loans etc.
Difference between Leasing and Hire-
               purchase
• Rental Payments: The lease rentals cover the
  cost of using an asset. Normally, it is derived
  with the cost of an asset over the asset life. In
  case of hire purchase, installment is inclusive
  of the principal amount and the interest for
  the time period the asset is utilized.
Difference between Leasing and Hire-
               purchase
• Repairs and Maintenance: Repairs and
  maintenance of the asset in financial lease is
  the responsibility of the lessee but in
  operating lease, it is the responsibility of the
  lessor. In hire purchase, the responsibility lies
  with the hirer.
Difference between Leasing and Hire-
               purchase
• Depreciation: In lease financing, the
  depreciation is claimed as an expense in the
  books of lessor. On the other hand, the
  depreciation claim is allowed to the hirer in
  case of hire purchase transaction.
VENTURE CAPITAL
VENTURE CAPITAL
Venture capital (VC) is financial capital provided to
early-stage, high-potential, high risk, growth startup
companies. In broad terms, venture capital is the
investment of long term
equity finance where the
venture capitalist earns
his return primarily In
the form of capital
gains.
CHARACTERISTICS OF VENTURE
               CAPITAL
• Illiquidity: Easy liquidity by cashing out in short-term is not an
  option for venture capital funding.
• Long-term commitment: Venture capital financing is a long
  term, illiquid investment, it is not repayable on demand.
• Equity participation: Venture capital is actual or potential
  equity participation through direct purchase of
  shares, options or convertible securities. The objective is to
  make capital gains by selling-off the investment, once the
  enterprise becomes profitable.
• Participation in management: Venture financing ensures
  continuing participation of the venture capitalist in the
  management of the entrepreneur’s business.
STAGES IN VENTURE FINANCING
       Early stage financing.


        Expansion financing


       Acquisition/ buyout.
EARLY STAGE FINANCING
• Seed finance for supporting a concept or idea.
• R&D financing for product development.
• Start up capital for initial production and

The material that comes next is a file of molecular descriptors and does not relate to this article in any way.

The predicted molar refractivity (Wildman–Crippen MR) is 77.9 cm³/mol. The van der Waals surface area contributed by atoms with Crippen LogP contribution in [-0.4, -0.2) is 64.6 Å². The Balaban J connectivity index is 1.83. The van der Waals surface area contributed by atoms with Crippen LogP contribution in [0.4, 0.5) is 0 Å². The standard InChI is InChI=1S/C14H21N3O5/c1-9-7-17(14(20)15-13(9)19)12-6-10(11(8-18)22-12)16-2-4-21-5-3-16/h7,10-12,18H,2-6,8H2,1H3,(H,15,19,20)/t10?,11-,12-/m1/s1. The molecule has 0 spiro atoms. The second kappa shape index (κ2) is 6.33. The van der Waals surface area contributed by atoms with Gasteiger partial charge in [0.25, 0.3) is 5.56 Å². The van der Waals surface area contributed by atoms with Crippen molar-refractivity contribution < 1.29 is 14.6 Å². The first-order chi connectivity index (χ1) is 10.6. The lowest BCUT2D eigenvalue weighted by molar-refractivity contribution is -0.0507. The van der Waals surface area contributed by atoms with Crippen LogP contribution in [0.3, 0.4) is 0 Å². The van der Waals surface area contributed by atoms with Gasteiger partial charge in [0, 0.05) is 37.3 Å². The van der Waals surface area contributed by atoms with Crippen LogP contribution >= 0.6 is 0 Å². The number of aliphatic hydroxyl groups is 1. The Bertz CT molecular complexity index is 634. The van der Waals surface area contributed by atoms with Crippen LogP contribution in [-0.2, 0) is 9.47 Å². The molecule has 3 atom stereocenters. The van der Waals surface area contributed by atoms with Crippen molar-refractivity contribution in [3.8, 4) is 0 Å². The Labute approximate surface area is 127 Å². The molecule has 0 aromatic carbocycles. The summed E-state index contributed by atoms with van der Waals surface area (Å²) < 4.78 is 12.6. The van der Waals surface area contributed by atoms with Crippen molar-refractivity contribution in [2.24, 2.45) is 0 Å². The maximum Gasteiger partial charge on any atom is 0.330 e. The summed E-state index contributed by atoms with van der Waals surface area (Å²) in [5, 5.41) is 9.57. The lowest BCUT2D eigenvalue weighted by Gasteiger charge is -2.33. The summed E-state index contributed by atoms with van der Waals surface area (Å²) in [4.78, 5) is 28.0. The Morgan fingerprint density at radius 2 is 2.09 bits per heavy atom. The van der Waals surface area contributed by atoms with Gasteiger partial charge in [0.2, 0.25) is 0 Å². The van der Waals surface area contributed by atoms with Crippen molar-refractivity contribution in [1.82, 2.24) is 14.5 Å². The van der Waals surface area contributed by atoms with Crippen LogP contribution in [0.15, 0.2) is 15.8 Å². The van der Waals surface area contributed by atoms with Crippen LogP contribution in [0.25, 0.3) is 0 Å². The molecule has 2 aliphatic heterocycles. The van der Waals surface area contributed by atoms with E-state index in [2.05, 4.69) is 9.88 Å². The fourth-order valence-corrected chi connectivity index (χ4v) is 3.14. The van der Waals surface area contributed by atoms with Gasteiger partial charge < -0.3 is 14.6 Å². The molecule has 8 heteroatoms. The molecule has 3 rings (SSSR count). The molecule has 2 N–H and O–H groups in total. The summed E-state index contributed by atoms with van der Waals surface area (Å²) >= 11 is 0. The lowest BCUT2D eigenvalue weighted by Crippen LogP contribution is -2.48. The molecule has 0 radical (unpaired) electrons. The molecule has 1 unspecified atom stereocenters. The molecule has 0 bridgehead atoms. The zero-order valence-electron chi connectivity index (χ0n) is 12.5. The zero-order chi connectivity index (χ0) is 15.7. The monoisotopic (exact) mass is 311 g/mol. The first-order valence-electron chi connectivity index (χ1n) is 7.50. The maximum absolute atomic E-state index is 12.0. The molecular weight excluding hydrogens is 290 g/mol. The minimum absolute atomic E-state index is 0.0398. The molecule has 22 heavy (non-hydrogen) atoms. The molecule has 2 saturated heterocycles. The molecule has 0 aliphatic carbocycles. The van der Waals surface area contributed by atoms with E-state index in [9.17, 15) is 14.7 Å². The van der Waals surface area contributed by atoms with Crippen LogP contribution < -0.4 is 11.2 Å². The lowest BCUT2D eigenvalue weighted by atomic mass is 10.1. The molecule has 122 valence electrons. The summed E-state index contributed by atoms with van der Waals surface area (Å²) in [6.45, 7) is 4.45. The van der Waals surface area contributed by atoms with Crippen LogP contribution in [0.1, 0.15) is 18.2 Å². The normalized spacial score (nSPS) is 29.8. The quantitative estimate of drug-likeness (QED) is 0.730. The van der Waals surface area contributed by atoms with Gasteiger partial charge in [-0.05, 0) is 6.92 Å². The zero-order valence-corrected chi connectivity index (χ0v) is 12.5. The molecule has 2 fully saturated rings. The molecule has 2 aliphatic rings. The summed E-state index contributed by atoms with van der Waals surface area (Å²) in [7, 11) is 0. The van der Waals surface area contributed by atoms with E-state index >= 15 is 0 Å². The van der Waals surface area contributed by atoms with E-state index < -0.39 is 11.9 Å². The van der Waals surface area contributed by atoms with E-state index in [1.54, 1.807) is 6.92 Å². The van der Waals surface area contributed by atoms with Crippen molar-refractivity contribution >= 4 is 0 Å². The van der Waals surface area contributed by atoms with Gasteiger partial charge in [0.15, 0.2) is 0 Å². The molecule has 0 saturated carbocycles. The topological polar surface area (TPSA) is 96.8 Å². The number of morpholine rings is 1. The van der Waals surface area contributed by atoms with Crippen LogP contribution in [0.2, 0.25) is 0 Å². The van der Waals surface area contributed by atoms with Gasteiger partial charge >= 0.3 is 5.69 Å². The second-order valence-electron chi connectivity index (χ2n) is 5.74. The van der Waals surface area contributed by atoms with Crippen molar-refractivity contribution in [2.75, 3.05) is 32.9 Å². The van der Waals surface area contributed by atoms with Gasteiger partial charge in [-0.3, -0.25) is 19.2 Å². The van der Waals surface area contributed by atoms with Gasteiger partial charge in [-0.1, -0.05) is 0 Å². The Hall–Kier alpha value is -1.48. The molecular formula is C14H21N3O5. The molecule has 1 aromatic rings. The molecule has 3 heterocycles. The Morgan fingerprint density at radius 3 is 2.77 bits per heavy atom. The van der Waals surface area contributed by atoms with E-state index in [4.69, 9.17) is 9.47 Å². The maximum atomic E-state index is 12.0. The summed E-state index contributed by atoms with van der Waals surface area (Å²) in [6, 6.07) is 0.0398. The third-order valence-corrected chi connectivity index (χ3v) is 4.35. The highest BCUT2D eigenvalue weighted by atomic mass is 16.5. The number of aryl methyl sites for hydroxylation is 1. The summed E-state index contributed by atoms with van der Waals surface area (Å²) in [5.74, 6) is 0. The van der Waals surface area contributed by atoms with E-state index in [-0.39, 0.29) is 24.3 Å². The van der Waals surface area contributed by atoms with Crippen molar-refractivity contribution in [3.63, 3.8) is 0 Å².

marketing
• First stage financing for full-scale production
  and marketing
EXPANSION FINANCING
• Second stage financing for working capital and
  initial expansion.
• Development financing for facilitating public
  issues.
• Bridge financing for facilitating public issues.
ACQUISITION/BUYOUT
• Acquisition Financing For Acquiring Financing
  Or Another Firm For Further Growth.
• Management buyout financing for enabling
  operating group to acquire firm or part of its
  business.
• Turnaround financing for turning around a sick
  unit.
THE BUSINESS PLAN
• The B-Plan is to convince the venture capitalist that
  the company and the management team have the
  ability to achieve the stated goals within the
  specified time.
ESSENTIALS OF A BUSINESS PLAN
•   EXECUTIVE SUMMARY
•   BACKGROUND ON THE VENTURE
•   THE PRODUCT OR SERVICE
•   MARKET ANALYSIS
•   MARKETING
•   BUSINESS OPERATIONS
•   THE MANAGEMENT TEAM
•   FINANCIAL PROJECTIONS
•   AMOUNT & USE OF FINANCE REQD.
    AND EXIT OPPORTUNITIES
PROCESS OF VENTURE CAPITAL
              FINANCING
•   Deal Origination.
•   Screening.
•   Due diligence.
•   Preliminary evaluation
•   Detailed evaluation
•   Deal Structuring.
•   Post-investment Activity.
•   Exit plan.
PROCESS OF VENTURE CAPITAL
        FINANCING
              Referral
              System


           DEAL ORIGINATION



  Active
                         Intermediaries
  Search
PROCESS OF VENTURE CAPITAL
           FINANCING
• SCREENING
PROCESS OF VENTURE CAPITAL
        FINANCING
PROCESS OF VENTURE CAPITAL
           FINANCING

RISK
ANALYSIS
PROCESS OF VENTURE CAPITAL
             FINANCING

•   PRODUCT RISK
•   MARKET RISK
•   TECHNOLOGICAL RISK
•   ENTREPRENEURIAL RISK
PROCESS OF VENTURE CAPITAL
           FINANCING
• DEAL STRUCTURING
PROCESS OF VENTURE CAPITAL
            FINANCING
• POST INVESTMENT ACTIVITIES
EXIT PLAN
METHODS OF VENTURE FINANCING
• EQUITY

When a venture capitalist contributes equity
capital, he acquires the status of an owner and
becomes entitled to share in the firm’s profits as
much as he is liable for losses.
METHODS OF VENTURE FINANCING
• CONDITIONAL LOAN

A conditional loan is repayable in the form of a
  royalty after the venture is able to generate
  sales. In India VCF’s charge 2-15% royalty.
METHODS OF VENTURE FINANCING
• INCOME NOTE

It is a hybrid security which combines the
features of both conventional and conditional
loan. The entrepreneur has to pay both interest